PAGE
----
This can apply to small things on your grocery list like a loaf of bread, avocados, or bananas. I’m not willing to buy a bunch of bananas for $1. If the price is too low on bananas, I don’t feel good about paying my money toward an industry that might be promoting unfair and unsafe work practices. When I pay a higher price for bananas, I find my Saturation Point. I like supporting fair-trade bananas. Yet, I am not willing to pay $10 for a bunch of bananas. At that point, it is higher than my Saturation Zone - and I have stopped feeling abundant about the price.
Knowing your Saturation Point for big-ticket-items helps simplify the purchasing process. Know what you’re willing to spend on a car, a vacation, a new computer, or a house. And that it’s based on feeling good - rather than on the market or the merchant.
On a larger scale, we can look at the total amount of possessions we own in terms of Saturations Points. We have houses, cars, toys, clothes, and vacations. The money that we spend on these things can add immense value to our lives. It can make our lives easier, better. But past the Point of Saturation, spending more actually makes our lives more complicated and worse. The bigger house, the better cars, the extra stuff, the storage units, the food we throw away each week, the toys that are bursting out of our kids closets. These things do not make our lives more abundant. They don’t create ease. They don’t simplify our lives. They do not bring more joy. They bring more headaches, more need for storage, more time for organization.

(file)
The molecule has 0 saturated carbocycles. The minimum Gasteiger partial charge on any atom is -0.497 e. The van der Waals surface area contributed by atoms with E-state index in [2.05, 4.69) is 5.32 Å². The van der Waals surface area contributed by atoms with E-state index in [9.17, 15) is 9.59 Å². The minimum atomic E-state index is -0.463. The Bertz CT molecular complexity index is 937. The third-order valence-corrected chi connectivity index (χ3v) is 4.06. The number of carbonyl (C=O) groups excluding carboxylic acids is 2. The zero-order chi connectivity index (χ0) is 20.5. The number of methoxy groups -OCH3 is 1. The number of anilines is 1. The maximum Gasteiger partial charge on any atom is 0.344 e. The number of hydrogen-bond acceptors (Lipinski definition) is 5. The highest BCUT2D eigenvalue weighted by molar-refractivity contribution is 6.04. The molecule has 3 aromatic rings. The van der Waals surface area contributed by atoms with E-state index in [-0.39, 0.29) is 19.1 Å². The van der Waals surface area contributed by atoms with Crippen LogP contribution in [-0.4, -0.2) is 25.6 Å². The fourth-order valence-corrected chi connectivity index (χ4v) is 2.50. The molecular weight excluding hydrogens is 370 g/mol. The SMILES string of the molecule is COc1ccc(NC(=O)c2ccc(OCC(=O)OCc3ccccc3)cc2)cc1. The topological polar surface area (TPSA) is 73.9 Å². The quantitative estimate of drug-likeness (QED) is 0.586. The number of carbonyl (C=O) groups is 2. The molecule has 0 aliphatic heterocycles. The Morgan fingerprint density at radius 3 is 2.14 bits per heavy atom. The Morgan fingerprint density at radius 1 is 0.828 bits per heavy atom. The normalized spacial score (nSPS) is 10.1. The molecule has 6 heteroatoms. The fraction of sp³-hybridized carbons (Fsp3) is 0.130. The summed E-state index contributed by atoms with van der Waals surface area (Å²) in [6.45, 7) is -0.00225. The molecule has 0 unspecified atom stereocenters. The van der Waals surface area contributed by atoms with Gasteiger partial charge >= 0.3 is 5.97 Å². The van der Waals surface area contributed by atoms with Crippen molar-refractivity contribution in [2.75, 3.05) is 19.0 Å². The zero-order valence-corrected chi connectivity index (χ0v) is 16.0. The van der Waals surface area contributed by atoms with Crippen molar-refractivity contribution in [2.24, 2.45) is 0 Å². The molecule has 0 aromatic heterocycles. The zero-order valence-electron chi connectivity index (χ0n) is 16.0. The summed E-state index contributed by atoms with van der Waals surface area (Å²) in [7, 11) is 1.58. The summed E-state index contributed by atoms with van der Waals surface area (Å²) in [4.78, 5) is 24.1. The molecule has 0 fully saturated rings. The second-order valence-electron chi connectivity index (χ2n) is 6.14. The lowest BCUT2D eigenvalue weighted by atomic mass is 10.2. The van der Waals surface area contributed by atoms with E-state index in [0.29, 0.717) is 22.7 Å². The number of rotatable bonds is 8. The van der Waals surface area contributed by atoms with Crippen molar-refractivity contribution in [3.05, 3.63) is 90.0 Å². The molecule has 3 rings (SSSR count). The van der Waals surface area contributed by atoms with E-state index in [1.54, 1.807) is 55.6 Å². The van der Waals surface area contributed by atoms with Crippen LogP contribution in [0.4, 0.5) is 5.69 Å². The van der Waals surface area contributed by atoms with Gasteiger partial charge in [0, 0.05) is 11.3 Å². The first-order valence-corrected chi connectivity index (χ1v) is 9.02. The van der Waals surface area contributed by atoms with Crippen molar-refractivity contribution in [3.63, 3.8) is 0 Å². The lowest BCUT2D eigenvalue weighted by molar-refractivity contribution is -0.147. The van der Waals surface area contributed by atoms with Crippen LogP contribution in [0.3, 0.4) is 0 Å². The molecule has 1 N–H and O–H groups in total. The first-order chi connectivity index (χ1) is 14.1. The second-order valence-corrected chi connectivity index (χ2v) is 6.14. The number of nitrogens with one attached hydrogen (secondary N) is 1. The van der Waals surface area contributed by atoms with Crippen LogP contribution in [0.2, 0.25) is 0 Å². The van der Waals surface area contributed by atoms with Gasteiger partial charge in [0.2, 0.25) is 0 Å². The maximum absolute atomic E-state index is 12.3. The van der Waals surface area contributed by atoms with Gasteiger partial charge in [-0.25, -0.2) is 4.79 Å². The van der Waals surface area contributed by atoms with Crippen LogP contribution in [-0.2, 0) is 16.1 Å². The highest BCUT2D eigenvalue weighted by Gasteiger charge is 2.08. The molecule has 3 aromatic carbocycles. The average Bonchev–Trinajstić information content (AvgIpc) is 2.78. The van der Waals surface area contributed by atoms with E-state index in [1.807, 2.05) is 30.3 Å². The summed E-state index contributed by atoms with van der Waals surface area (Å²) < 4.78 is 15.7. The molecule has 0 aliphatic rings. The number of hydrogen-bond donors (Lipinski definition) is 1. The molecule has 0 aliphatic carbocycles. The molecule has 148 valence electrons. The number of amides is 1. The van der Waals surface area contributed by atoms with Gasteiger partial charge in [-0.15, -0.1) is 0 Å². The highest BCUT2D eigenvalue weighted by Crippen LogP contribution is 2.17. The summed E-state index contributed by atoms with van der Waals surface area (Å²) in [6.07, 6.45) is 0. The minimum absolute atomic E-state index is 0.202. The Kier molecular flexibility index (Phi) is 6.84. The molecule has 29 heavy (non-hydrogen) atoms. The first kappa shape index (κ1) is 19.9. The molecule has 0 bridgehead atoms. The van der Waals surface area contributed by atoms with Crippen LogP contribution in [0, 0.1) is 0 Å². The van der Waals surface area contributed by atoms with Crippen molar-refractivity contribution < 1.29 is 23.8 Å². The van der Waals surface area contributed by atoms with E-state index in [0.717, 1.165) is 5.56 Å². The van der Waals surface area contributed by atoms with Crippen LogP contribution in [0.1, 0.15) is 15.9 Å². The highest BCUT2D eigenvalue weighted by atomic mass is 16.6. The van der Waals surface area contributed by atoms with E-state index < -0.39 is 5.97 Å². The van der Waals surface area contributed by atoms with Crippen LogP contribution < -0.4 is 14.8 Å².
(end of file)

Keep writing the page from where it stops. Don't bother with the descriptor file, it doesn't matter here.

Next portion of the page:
Instead of having the money in the bank, we have a piles of stuff.
This isn’t about not-buying. This is about really understanding what you desire and why. It’s about determining your own value system - and trusting yourself. It’s about caring about yourself. And your money.
When we spend our money mindlessly, without checking in on our Saturation Points, we may spend too much. And spend money that we regret. Or we may spend too little. And may settle for something that we really didn’t want.
I want you to have what you truly want. I want you to have a rich and meaningful life.
I want you to allow yourself to have the things that you desire.
And. I also want you to have money in the bank.